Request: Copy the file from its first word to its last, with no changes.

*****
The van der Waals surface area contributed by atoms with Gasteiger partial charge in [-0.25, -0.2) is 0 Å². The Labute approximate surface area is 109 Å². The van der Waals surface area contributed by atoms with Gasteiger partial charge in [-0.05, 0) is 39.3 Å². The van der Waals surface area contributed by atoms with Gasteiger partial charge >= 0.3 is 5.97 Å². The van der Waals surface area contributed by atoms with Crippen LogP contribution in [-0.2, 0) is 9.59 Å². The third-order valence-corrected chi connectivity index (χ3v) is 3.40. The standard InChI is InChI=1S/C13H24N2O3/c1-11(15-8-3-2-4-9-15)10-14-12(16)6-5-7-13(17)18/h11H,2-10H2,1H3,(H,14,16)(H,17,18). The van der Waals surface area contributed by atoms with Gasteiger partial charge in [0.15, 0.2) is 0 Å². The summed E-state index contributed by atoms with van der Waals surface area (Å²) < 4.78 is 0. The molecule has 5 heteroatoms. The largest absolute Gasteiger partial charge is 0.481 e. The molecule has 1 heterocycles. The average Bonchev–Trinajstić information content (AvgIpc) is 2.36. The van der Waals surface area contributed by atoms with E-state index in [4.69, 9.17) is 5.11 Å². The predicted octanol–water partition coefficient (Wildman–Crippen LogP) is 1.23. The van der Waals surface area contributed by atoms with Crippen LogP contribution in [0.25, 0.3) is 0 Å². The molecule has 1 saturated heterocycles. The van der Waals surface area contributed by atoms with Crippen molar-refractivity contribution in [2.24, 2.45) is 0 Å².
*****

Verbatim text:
The van der Waals surface area contributed by atoms with Gasteiger partial charge in [-0.25, -0.2) is 0 Å². The Labute approximate surface area is 109 Å². The van der Waals surface area contributed by atoms with Gasteiger partial charge in [-0.05, 0) is 39.3 Å². The van der Waals surface area contributed by atoms with Gasteiger partial charge >= 0.3 is 5.97 Å². The van der Waals surface area contributed by atoms with Crippen LogP contribution in [-0.2, 0) is 9.59 Å². The third-order valence-corrected chi connectivity index (χ3v) is 3.40. The standard InChI is InChI=1S/C13H24N2O3/c1-11(15-8-3-2-4-9-15)10-14-12(16)6-5-7-13(17)18/h11H,2-10H2,1H3,(H,14,16)(H,17,18). The van der Waals surface area contributed by atoms with Gasteiger partial charge in [0.15, 0.2) is 0 Å². The summed E-state index contributed by atoms with van der Waals surface area (Å²) < 4.78 is 0. The molecule has 5 heteroatoms. The largest absolute Gasteiger partial charge is 0.481 e. The molecule has 1 heterocycles. The average Bonchev–Trinajstić information content (AvgIpc) is 2.36. The van der Waals surface area contributed by atoms with E-state index in [4.69, 9.17) is 5.11 Å². The predicted octanol–water partition coefficient (Wildman–Crippen LogP) is 1.23. The van der Waals surface area contributed by atoms with Crippen LogP contribution in [0.25, 0.3) is 0 Å². The molecule has 1 saturated heterocycles. The van der Waals surface area contributed by atoms with Crippen molar-refractivity contribution in [2.24, 2.45) is 0 Å².